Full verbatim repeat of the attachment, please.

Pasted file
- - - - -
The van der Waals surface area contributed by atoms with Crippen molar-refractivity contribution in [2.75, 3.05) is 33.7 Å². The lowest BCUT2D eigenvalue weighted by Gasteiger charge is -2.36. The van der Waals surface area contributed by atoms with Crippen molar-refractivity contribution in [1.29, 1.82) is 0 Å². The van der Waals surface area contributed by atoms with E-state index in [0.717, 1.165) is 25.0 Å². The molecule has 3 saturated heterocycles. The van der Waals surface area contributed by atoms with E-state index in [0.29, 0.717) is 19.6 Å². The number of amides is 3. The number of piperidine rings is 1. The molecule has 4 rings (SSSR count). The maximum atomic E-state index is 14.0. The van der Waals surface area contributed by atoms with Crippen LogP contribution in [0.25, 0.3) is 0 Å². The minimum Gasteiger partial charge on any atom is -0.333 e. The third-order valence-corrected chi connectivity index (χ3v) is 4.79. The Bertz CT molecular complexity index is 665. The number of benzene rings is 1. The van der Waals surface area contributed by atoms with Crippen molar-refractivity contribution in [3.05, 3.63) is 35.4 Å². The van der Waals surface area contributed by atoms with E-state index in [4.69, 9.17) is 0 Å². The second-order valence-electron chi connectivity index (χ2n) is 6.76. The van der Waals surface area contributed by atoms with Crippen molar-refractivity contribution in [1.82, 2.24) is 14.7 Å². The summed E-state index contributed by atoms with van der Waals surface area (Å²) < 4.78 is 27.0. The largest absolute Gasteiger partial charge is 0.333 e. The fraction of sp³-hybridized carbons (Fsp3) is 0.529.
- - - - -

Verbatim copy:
The van der Waals surface area contributed by atoms with Crippen molar-refractivity contribution in [2.75, 3.05) is 33.7 Å². The lowest BCUT2D eigenvalue weighted by Gasteiger charge is -2.36. The van der Waals surface area contributed by atoms with Crippen molar-refractivity contribution in [1.29, 1.82) is 0 Å². The van der Waals surface area contributed by atoms with E-state index in [0.717, 1.165) is 25.0 Å². The molecule has 3 saturated heterocycles. The van der Waals surface area contributed by atoms with E-state index in [0.29, 0.717) is 19.6 Å². The number of amides is 3. The number of piperidine rings is 1. The molecule has 4 rings (SSSR count). The maximum atomic E-state index is 14.0. The van der Waals surface area contributed by atoms with Crippen LogP contribution in [0.25, 0.3) is 0 Å². The minimum Gasteiger partial charge on any atom is -0.333 e. The third-order valence-corrected chi connectivity index (χ3v) is 4.79. The Bertz CT molecular complexity index is 665. The number of benzene rings is 1. The van der Waals surface area contributed by atoms with Crippen molar-refractivity contribution in [3.05, 3.63) is 35.4 Å². The van der Waals surface area contributed by atoms with E-state index in [4.69, 9.17) is 0 Å². The second-order valence-electron chi connectivity index (χ2n) is 6.76. The van der Waals surface area contributed by atoms with Crippen molar-refractivity contribution in [1.82, 2.24) is 14.7 Å². The summed E-state index contributed by atoms with van der Waals surface area (Å²) < 4.78 is 27.0. The largest absolute Gasteiger partial charge is 0.333 e. The fraction of sp³-hybridized carbons (Fsp3) is 0.529.